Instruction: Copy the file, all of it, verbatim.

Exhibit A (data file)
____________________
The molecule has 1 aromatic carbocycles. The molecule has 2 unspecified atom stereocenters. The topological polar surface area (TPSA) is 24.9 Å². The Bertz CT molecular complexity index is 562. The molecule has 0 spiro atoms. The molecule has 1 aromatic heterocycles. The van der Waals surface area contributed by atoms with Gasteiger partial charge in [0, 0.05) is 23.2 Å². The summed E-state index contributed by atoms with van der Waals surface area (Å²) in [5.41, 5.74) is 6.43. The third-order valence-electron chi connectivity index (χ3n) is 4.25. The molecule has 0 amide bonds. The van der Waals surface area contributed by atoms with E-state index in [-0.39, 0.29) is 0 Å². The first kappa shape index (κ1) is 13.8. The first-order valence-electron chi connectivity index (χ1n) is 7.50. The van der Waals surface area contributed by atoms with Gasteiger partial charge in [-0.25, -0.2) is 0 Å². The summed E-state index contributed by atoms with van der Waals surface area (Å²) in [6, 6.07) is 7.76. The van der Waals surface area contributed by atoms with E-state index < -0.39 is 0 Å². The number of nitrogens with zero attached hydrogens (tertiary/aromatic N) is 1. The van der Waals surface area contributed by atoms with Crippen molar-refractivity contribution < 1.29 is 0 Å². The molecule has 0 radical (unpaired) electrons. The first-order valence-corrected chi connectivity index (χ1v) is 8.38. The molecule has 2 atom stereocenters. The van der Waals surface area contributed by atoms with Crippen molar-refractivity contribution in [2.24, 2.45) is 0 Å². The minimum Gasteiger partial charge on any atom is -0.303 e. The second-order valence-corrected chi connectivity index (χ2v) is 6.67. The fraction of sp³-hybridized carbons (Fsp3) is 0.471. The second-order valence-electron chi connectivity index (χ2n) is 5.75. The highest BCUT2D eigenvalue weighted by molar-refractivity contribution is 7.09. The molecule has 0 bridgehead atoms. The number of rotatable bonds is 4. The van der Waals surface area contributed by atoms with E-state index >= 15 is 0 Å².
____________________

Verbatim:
The molecule has 1 aromatic carbocycles. The molecule has 2 unspecified atom stereocenters. The topological polar surface area (TPSA) is 24.9 Å². The Bertz CT molecular complexity index is 562. The molecule has 0 spiro atoms. The molecule has 1 aromatic heterocycles. The van der Waals surface area contributed by atoms with Gasteiger partial charge in [0, 0.05) is 23.2 Å². The summed E-state index contributed by atoms with van der Waals surface area (Å²) in [5.41, 5.74) is 6.43. The third-order valence-electron chi connectivity index (χ3n) is 4.25. The molecule has 0 amide bonds. The van der Waals surface area contributed by atoms with E-state index in [-0.39, 0.29) is 0 Å². The first kappa shape index (κ1) is 13.8. The first-order valence-electron chi connectivity index (χ1n) is 7.50. The van der Waals surface area contributed by atoms with Gasteiger partial charge in [-0.25, -0.2) is 0 Å². The summed E-state index contributed by atoms with van der Waals surface area (Å²) in [6, 6.07) is 7.76. The van der Waals surface area contributed by atoms with E-state index < -0.39 is 0 Å². The number of nitrogens with zero attached hydrogens (tertiary/aromatic N) is 1. The van der Waals surface area contributed by atoms with Crippen molar-refractivity contribution < 1.29 is 0 Å². The molecule has 0 radical (unpaired) electrons. The first-order valence-corrected chi connectivity index (χ1v) is 8.38. The molecule has 2 atom stereocenters. The van der Waals surface area contributed by atoms with Crippen molar-refractivity contribution in [2.24, 2.45) is 0 Å². The minimum Gasteiger partial charge on any atom is -0.303 e. The second-order valence-corrected chi connectivity index (χ2v) is 6.67. The fraction of sp³-hybridized carbons (Fsp3) is 0.471. The second-order valence-electron chi connectivity index (χ2n) is 5.75. The highest BCUT2D eigenvalue weighted by molar-refractivity contribution is 7.09. The molecule has 0 bridgehead atoms. The number of rotatable bonds is 4. The van der Waals surface area contributed by atoms with E-state index >= 15 is 0 Å².